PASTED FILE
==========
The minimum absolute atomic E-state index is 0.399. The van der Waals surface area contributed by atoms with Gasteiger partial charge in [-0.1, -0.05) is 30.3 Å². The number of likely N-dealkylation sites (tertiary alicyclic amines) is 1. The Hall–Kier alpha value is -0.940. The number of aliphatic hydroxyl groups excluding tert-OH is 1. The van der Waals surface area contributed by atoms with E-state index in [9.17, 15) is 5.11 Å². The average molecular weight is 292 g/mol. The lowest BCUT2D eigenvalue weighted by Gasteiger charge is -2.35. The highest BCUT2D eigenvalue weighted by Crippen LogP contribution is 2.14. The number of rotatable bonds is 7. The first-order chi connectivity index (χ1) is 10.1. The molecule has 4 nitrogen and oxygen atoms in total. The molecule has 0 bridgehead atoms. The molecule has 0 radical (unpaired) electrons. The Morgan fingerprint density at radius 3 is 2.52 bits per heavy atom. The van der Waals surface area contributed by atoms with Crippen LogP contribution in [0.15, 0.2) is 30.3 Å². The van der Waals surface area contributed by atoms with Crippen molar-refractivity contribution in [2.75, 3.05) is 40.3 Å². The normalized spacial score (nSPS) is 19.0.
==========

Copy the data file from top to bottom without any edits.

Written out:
The minimum absolute atomic E-state index is 0.399. The van der Waals surface area contributed by atoms with Gasteiger partial charge in [-0.1, -0.05) is 30.3 Å². The number of likely N-dealkylation sites (tertiary alicyclic amines) is 1. The Hall–Kier alpha value is -0.940. The number of aliphatic hydroxyl groups excluding tert-OH is 1. The van der Waals surface area contributed by atoms with E-state index in [9.17, 15) is 5.11 Å². The average molecular weight is 292 g/mol. The lowest BCUT2D eigenvalue weighted by Gasteiger charge is -2.35. The highest BCUT2D eigenvalue weighted by Crippen LogP contribution is 2.14. The number of rotatable bonds is 7. The first-order chi connectivity index (χ1) is 10.1. The molecule has 4 nitrogen and oxygen atoms in total. The molecule has 0 bridgehead atoms. The molecule has 0 radical (unpaired) electrons. The Morgan fingerprint density at radius 3 is 2.52 bits per heavy atom. The van der Waals surface area contributed by atoms with Crippen LogP contribution in [0.15, 0.2) is 30.3 Å². The van der Waals surface area contributed by atoms with Crippen molar-refractivity contribution in [2.75, 3.05) is 40.3 Å². The normalized spacial score (nSPS) is 19.0.